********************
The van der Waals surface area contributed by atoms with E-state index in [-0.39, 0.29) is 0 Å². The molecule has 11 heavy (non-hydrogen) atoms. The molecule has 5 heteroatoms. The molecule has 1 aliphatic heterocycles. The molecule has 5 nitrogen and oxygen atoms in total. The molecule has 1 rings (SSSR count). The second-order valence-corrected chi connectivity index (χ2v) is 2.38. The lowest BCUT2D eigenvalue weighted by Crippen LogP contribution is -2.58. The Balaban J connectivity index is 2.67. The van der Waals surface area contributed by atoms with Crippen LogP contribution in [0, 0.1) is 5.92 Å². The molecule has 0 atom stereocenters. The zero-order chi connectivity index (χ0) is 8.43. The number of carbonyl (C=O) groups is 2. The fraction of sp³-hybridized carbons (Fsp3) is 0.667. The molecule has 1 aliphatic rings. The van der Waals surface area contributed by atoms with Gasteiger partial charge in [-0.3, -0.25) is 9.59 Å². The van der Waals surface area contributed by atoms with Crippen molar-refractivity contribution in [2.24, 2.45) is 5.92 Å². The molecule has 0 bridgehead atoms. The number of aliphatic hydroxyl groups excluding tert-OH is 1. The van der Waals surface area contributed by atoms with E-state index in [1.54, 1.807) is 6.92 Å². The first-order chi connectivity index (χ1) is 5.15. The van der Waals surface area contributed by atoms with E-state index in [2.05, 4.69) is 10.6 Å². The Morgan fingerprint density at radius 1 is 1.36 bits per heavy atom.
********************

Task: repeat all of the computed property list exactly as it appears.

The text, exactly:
The van der Waals surface area contributed by atoms with E-state index in [-0.39, 0.29) is 0 Å². The molecule has 11 heavy (non-hydrogen) atoms. The molecule has 5 heteroatoms. The molecule has 1 aliphatic heterocycles. The molecule has 5 nitrogen and oxygen atoms in total. The molecule has 1 rings (SSSR count). The second-order valence-corrected chi connectivity index (χ2v) is 2.38. The lowest BCUT2D eigenvalue weighted by Crippen LogP contribution is -2.58. The Balaban J connectivity index is 2.67. The van der Waals surface area contributed by atoms with Crippen LogP contribution in [0, 0.1) is 5.92 Å². The molecule has 0 atom stereocenters. The zero-order chi connectivity index (χ0) is 8.43. The number of carbonyl (C=O) groups is 2. The fraction of sp³-hybridized carbons (Fsp3) is 0.667. The molecule has 1 aliphatic rings. The van der Waals surface area contributed by atoms with Gasteiger partial charge in [-0.3, -0.25) is 9.59 Å². The van der Waals surface area contributed by atoms with Crippen molar-refractivity contribution in [2.24, 2.45) is 5.92 Å². The molecule has 0 bridgehead atoms. The number of aliphatic hydroxyl groups excluding tert-OH is 1. The van der Waals surface area contributed by atoms with E-state index in [1.54, 1.807) is 6.92 Å². The first-order chi connectivity index (χ1) is 5.15. The van der Waals surface area contributed by atoms with E-state index in [2.05, 4.69) is 10.6 Å². The Morgan fingerprint density at radius 1 is 1.36 bits per heavy atom.